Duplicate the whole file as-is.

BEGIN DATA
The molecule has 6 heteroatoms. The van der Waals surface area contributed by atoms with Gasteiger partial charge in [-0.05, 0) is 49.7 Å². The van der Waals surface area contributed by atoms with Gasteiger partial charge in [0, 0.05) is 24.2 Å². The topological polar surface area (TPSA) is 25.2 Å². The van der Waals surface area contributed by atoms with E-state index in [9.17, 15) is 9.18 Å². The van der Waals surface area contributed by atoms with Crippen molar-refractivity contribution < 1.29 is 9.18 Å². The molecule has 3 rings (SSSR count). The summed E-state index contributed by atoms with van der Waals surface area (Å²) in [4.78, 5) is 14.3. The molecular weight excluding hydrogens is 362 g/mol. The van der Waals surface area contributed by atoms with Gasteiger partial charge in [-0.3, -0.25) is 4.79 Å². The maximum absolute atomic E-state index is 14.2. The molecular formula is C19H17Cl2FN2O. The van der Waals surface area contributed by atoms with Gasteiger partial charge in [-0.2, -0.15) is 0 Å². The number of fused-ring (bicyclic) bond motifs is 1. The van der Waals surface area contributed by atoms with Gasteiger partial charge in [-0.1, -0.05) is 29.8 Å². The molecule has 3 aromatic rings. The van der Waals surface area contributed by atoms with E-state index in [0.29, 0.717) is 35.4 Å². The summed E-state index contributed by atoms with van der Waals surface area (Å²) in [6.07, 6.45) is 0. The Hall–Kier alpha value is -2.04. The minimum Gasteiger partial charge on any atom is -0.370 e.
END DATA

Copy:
The molecule has 6 heteroatoms. The van der Waals surface area contributed by atoms with Gasteiger partial charge in [-0.05, 0) is 49.7 Å². The van der Waals surface area contributed by atoms with Gasteiger partial charge in [0, 0.05) is 24.2 Å². The topological polar surface area (TPSA) is 25.2 Å². The van der Waals surface area contributed by atoms with E-state index in [9.17, 15) is 9.18 Å². The van der Waals surface area contributed by atoms with Crippen molar-refractivity contribution < 1.29 is 9.18 Å². The molecule has 3 rings (SSSR count). The summed E-state index contributed by atoms with van der Waals surface area (Å²) in [4.78, 5) is 14.3. The molecular weight excluding hydrogens is 362 g/mol. The van der Waals surface area contributed by atoms with Gasteiger partial charge in [-0.3, -0.25) is 4.79 Å². The maximum absolute atomic E-state index is 14.2. The molecular formula is C19H17Cl2FN2O. The van der Waals surface area contributed by atoms with Gasteiger partial charge in [-0.2, -0.15) is 0 Å². The number of fused-ring (bicyclic) bond motifs is 1. The van der Waals surface area contributed by atoms with Gasteiger partial charge in [-0.1, -0.05) is 29.8 Å². The molecule has 3 aromatic rings. The van der Waals surface area contributed by atoms with E-state index in [0.29, 0.717) is 35.4 Å². The summed E-state index contributed by atoms with van der Waals surface area (Å²) in [6.07, 6.45) is 0. The Hall–Kier alpha value is -2.04. The minimum Gasteiger partial charge on any atom is -0.370 e.